Verse > Anthologies > Alfred H. Miles, ed. > The Sacred Poets of the Nineteenth Century
Alfred H. Miles, ed.  The Sacred Poets of the Nineteenth Century.  1907.
V. The Bird and the Bee
By James Drummond Burns (1823–1864)
THE BIRD is your true Poet. I have seen him,
When the snow wrapped his seeds, and not a crumb
Was in his larder, perch upon a branch,
And sing from his brave heart a song of trust
In Providence, who feeds him though he sows not,        5
Nor gathers into barns. Whate’er his fears
Or sorrows be, his spirit bears him up;
Cares ne’er o’ermaster him, for ’tis his wont
To stifle them with music. Out of sight
He buries them in the depths of his sweet song,        10
And gives them a melodious sepulture.
  He teaches me philosophy,—yea, more,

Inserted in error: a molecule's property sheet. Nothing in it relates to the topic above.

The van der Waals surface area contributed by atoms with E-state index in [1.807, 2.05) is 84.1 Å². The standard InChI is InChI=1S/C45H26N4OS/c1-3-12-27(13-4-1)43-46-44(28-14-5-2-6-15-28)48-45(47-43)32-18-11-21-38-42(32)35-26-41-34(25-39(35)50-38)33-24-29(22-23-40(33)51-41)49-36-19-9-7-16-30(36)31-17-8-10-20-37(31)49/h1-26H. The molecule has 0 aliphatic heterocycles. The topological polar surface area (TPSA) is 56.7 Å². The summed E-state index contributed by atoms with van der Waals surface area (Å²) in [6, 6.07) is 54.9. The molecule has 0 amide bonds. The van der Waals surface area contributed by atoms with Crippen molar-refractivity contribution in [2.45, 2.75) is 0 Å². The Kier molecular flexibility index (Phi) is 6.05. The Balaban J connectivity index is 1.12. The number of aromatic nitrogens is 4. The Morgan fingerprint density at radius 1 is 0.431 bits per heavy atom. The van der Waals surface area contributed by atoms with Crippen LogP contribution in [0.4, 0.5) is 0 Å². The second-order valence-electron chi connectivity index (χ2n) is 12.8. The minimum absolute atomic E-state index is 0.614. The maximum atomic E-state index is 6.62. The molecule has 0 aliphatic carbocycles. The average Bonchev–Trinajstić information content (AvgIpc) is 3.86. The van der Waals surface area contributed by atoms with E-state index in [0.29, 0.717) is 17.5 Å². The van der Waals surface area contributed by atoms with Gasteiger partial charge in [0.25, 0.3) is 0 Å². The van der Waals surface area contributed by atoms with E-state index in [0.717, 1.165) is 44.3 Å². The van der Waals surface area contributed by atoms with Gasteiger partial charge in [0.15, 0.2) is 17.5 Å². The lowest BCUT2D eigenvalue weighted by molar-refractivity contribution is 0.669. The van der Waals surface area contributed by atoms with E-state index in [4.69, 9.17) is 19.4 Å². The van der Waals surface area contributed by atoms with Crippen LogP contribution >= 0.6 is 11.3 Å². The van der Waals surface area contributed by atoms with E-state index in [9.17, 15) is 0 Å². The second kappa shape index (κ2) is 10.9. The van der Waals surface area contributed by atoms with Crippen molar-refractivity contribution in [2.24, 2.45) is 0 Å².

He leads me up to Faith. Your busy Bee
No favourite is of mine. There is no music
In that monotonous hum. To me it seems        15
A trumpet, which the little Pharisee
Sounds, that the common people of the field
May well regard his industry, and mark
How he improves the sunshine. Even that song
Dies with the flowers; for when the dreary days        20
Of Winter come, he folds his wing to lie
In his luxurious halls, and there amidst
His magazines of daintiest food, and vaults
Brimming with luscious amber-coloured wine,
The spiritless sluggard dreams away his hours;        25
Or if he wake, ’tis but to gorge himself
In solitude, with the rich cloying fare
Of an exclusive feast. His hospitality
No stranger ever shares. Heedless he sees
His mates of Summer droop and starve before        30
His frozen gates. He revels deep within;
Without they die: yet the small misanthrope
Shall guard his treasures with a surly sting!

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